The Financial Markets Conduct Act 2013 (Act) was passed into law in September 2013 and various parts of the Act came into effect between then and 1 December 2014. The Act replaces a number of pieces of legislation, principally the Securities Act 1978 and the Securities Markets Act 1988.
The Act was seen as a once in a generation opportunity to re-write New Zealand's investment law in an integrated and coherent manner.The previous legislation had been subject to decades of ad hoc reform and parts of it had become unclear and difficult to understand. The Act seeks to restore investor confidence and develop fair, efficient and transparent financial markets.
Key changes under the Act
The most notable change under the new Act is replacing the requirement for issuers to prepare an investment statement and prospectus with a requirement to prepare a single product disclosure statement or PDS (which should be short, clear and concise) and to enter other material information in an online register of offers of financial products, which can be easily updated over time. The intentions are to reduce the amount of "less relevant" information previously provided to investors and to reduce the cost and time involved.
Other key changes include:
- Replacing the concept of "offers to the public" with a distinction between "regulated offers" and "excluded offers" based on a retail/wholesale boundary;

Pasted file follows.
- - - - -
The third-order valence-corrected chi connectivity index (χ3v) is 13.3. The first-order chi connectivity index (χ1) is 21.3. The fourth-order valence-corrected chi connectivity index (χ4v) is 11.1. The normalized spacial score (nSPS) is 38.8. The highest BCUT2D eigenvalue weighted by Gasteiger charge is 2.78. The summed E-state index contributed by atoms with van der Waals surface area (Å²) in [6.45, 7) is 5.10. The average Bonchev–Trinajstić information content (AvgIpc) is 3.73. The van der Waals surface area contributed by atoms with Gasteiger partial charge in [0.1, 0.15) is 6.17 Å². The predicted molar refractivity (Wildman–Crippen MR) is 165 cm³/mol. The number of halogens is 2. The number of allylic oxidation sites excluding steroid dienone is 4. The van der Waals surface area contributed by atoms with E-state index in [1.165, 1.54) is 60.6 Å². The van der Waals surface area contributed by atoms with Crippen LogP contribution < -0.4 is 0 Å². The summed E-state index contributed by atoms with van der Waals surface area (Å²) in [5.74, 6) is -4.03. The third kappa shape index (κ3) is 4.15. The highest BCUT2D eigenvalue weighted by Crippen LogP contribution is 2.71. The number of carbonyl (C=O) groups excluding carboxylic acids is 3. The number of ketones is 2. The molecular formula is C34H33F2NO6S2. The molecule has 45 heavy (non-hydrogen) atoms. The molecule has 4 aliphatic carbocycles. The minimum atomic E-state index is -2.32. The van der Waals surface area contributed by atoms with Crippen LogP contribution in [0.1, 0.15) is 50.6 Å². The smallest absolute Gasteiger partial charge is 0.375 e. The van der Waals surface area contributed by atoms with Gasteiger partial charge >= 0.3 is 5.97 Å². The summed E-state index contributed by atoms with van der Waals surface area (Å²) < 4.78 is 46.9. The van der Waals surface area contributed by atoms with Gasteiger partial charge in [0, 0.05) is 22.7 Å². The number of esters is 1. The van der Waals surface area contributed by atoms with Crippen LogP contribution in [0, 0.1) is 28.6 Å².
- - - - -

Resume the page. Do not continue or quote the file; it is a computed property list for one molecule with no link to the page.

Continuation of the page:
- replacing the old terminology of equity, debt and participatory securities with the new categories of "financial products", being equity securities, debt securities, managed investment products and derivatives; and
- the establishment of licensing regimes for specific financial sector participants, including fund managers, independent trustees of restricted schemes, providers of discretionary investment management services (DIMS), derivatives issuers and prescribed intermediaries (including crowd funding and peer to peer lending platforms).
Employee Share Schemes: The process for offering financial products to employees and directors under employee share purchase schemes has become clearer and simpler (see link below to article on employee share purchase schemes).
Small Offers: Businesses also have the opportunity to make "small offers" of debt or equity securities to investors, provided that such offers are "personal offers" and that they do not exceed the limits of 20 persons (to whom securities are issued) and $2 million (raised from such issues) in any 12 month period. See link below to article on start up businesses having better access to investors.
Prescribed Intermediary Services: The Act also provides for prescribed intermediary services, such as:
- Equity crowd funding, which consists of a (usually online) platform hosted by a licensed intermediary to facilitate the matching of companies who wish to raise funds with many investors who are seeking to invest relatively small amounts (see link below to article on equity crowd funding); and
- Peer to peer lending, which involves the provision of a (usually online) facility by a licensed intermediary to match investors (lenders) who are seeking to offer debt securities (or loans) with issuers (borrowers) who require loans for personal, charitable or small business purposes (see link below to article on peer to peer lending).
The content of this article is intended to provide a general guide to the subject matter. Specialist advice should be sought about your specific circumstances.